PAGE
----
1. FAITHFUL LEADERSHIP
a. With what reasoning did Hezekiah encourage his people to face the Assyrians—and how had the words of Isaiah helped in this crisis? 2 Chronicles 32:7, 8 (first part); Isaiah 12:6.
“At the time of Hezekiah’s accession to the throne of Judah, the Assyrians had already carried captive a large number of the children of Israel from the northern kingdom; and a few years after he had begun to reign, and while he was still strengthening the defenses of Jerusalem, the Assyrians besieged and captured Samaria and scattered the ten tribes among the many provinces of the Assyrian realm. The borders of Judah were only a few miles distant, with Jerusalem less than fifty miles away; and the rich spoils to be found within the temple would tempt the enemy to return. But the king of Judah had determined to do his part in preparing to resist the enemy.”—Prophets and Kings, p. 351.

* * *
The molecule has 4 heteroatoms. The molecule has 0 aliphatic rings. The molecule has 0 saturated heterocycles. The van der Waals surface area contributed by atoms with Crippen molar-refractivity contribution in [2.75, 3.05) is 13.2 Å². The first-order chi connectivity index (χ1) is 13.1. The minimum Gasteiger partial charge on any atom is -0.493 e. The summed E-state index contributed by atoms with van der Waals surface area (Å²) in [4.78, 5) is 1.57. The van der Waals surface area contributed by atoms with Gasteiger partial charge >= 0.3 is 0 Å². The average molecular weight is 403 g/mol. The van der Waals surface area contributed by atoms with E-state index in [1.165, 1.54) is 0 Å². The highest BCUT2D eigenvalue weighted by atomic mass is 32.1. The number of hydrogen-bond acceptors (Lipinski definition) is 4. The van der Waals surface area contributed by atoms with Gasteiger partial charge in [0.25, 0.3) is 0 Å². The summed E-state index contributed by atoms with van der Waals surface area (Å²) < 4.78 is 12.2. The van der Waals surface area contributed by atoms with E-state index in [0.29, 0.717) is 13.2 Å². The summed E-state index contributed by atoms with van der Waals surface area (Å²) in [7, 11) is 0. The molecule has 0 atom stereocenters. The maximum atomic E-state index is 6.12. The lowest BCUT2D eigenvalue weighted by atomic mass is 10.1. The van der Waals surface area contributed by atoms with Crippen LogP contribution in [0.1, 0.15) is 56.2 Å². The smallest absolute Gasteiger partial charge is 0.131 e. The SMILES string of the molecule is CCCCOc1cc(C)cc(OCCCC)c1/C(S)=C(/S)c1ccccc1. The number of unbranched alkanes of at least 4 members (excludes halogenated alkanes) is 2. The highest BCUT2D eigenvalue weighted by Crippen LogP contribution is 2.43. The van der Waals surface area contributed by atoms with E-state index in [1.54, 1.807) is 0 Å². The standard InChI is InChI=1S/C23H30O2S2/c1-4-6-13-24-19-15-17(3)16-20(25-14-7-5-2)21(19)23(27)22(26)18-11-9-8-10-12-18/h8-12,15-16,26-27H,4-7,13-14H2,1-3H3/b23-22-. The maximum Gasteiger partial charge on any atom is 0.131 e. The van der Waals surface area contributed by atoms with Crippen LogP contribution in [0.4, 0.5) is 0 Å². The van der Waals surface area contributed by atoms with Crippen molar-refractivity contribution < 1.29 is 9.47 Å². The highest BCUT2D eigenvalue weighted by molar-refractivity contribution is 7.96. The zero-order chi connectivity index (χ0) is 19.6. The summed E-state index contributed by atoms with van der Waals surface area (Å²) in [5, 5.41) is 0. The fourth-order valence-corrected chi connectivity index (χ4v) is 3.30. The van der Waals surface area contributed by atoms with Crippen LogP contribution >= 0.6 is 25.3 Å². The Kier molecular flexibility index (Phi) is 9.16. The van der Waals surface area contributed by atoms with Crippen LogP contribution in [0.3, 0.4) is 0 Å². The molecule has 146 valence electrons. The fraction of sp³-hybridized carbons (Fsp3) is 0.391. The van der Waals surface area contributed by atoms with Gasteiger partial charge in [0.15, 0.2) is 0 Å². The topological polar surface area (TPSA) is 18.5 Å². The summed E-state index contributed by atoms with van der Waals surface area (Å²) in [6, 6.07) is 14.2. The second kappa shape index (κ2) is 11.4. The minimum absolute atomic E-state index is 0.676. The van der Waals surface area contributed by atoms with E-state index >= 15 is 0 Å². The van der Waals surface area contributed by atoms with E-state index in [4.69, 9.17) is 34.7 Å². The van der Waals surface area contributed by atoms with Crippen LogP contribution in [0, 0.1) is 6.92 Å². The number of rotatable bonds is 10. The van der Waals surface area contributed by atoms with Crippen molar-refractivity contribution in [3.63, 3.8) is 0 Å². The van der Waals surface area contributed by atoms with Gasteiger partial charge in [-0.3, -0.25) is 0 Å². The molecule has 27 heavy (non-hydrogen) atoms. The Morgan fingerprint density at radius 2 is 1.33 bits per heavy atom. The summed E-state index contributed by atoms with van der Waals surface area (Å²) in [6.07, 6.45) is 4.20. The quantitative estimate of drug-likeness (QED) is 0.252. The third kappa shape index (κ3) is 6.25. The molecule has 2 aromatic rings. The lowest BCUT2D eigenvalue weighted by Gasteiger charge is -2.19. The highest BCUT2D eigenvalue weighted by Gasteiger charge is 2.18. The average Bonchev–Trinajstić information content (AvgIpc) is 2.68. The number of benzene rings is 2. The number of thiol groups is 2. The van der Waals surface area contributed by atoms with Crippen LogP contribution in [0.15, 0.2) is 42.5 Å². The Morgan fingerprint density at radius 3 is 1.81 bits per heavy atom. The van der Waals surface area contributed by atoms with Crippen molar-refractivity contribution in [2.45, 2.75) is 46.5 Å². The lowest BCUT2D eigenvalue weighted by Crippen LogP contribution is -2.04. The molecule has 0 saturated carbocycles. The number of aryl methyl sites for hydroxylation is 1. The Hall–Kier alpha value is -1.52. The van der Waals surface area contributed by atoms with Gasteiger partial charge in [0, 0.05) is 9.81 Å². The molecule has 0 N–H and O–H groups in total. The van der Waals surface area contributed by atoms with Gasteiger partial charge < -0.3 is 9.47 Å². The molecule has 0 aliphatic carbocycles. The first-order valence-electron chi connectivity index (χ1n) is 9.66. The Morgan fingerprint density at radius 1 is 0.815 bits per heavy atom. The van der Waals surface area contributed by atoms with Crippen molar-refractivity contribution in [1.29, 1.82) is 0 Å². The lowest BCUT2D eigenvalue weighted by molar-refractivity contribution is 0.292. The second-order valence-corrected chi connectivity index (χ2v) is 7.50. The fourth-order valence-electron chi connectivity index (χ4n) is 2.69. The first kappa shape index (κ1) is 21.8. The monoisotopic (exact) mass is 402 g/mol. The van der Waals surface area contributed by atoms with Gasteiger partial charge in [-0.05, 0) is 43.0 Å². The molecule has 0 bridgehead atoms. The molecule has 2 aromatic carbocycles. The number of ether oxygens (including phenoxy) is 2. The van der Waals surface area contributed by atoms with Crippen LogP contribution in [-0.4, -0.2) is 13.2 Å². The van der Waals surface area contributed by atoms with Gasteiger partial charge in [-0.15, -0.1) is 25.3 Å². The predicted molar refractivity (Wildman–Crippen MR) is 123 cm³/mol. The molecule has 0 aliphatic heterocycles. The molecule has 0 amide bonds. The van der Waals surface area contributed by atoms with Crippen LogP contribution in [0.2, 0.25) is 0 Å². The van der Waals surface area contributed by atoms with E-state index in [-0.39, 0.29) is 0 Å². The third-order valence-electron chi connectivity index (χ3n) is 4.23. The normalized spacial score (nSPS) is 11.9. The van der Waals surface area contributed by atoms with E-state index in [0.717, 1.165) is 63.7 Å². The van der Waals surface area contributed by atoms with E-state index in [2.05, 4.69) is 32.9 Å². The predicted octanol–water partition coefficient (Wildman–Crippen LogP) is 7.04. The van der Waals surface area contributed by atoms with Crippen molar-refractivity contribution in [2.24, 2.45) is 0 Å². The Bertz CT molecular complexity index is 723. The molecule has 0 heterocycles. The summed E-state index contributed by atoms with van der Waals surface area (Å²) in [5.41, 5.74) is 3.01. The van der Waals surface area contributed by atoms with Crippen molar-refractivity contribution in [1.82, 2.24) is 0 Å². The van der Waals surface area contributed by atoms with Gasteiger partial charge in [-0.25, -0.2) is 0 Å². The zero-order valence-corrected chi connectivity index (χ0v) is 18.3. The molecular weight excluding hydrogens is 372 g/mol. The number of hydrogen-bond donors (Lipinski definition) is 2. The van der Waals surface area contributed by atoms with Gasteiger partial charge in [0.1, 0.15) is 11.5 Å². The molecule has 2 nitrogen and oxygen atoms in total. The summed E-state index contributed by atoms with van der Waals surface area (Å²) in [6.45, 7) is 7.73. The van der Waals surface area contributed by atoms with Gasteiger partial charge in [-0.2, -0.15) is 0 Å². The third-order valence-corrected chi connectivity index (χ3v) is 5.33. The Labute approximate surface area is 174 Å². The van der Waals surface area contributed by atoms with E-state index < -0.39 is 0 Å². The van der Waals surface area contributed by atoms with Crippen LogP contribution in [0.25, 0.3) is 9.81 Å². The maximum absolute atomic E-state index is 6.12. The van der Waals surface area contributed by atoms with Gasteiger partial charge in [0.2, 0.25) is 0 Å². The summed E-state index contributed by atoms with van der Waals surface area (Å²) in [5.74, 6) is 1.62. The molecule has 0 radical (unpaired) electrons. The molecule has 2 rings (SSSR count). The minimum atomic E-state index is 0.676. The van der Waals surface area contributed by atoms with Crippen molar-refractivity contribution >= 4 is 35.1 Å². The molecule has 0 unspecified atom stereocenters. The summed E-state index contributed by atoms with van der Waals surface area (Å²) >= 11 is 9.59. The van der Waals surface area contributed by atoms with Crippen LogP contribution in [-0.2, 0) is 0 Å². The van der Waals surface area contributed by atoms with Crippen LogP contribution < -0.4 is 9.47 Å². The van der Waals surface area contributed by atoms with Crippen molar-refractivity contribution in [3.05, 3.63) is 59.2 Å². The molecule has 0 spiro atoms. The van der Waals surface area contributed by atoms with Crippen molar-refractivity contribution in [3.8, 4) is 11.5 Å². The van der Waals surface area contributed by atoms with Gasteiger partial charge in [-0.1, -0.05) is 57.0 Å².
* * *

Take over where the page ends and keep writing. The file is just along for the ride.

b. Why could Hezekiah trust in God’s help? Isaiah 10:12, 24–27; 14:24–27. How did the people respond to his appeal? 2 Chronicles 32:8 (last part).
“Nothing more quickly inspires faith than the exercise of faith. The king of Judah had prepared for the coming storm; and now, confident that the prophecy against the Assyrians would be fulfilled, he stayed his soul upon God.”—Ibid.
2. THE CRISIS ARRIVES
a. When, to all appearances, the prospects seemed hopeless for Judah, how did the Assyrian officers make things even worse? Isaiah 36:13–20.
“The long-expected crisis finally came. The forces of Assyria, advancing from triumph to triumph, appeared in Judea. Confident of victory, the leaders divided their forces into two armies, one of which was to meet the Egyptian army to the southward, while the other was to besiege Jerusalem.
“Judah’s only hope was now in God. All possible help from Egypt had been cut off, and no other nations were near to lend a friendly hand.